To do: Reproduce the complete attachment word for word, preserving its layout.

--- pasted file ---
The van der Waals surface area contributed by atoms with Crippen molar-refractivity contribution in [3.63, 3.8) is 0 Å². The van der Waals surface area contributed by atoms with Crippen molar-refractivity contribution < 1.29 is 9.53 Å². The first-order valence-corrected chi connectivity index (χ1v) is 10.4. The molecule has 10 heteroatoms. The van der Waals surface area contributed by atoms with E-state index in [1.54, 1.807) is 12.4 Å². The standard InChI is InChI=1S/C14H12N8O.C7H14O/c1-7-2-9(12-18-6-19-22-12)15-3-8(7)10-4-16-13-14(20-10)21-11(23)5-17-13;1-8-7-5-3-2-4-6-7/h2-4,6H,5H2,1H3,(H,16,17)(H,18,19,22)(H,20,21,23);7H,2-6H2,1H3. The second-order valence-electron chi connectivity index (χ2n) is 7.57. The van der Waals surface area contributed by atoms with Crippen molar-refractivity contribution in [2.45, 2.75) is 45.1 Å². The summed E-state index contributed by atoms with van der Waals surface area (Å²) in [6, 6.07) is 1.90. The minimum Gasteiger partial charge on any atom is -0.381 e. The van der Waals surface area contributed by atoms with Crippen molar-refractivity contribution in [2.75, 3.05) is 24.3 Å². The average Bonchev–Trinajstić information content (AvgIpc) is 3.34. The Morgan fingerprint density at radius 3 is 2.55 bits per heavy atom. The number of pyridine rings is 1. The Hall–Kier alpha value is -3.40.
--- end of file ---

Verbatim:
The van der Waals surface area contributed by atoms with Crippen molar-refractivity contribution in [3.63, 3.8) is 0 Å². The van der Waals surface area contributed by atoms with Crippen molar-refractivity contribution < 1.29 is 9.53 Å². The first-order valence-corrected chi connectivity index (χ1v) is 10.4. The molecule has 10 heteroatoms. The van der Waals surface area contributed by atoms with E-state index in [1.54, 1.807) is 12.4 Å². The standard InChI is InChI=1S/C14H12N8O.C7H14O/c1-7-2-9(12-18-6-19-22-12)15-3-8(7)10-4-16-13-14(20-10)21-11(23)5-17-13;1-8-7-5-3-2-4-6-7/h2-4,6H,5H2,1H3,(H,16,17)(H,18,19,22)(H,20,21,23);7H,2-6H2,1H3. The second-order valence-electron chi connectivity index (χ2n) is 7.57. The van der Waals surface area contributed by atoms with Crippen molar-refractivity contribution in [2.45, 2.75) is 45.1 Å². The summed E-state index contributed by atoms with van der Waals surface area (Å²) in [6, 6.07) is 1.90. The minimum Gasteiger partial charge on any atom is -0.381 e. The van der Waals surface area contributed by atoms with Crippen molar-refractivity contribution in [2.75, 3.05) is 24.3 Å². The average Bonchev–Trinajstić information content (AvgIpc) is 3.34. The Morgan fingerprint density at radius 3 is 2.55 bits per heavy atom. The number of pyridine rings is 1. The Hall–Kier alpha value is -3.40.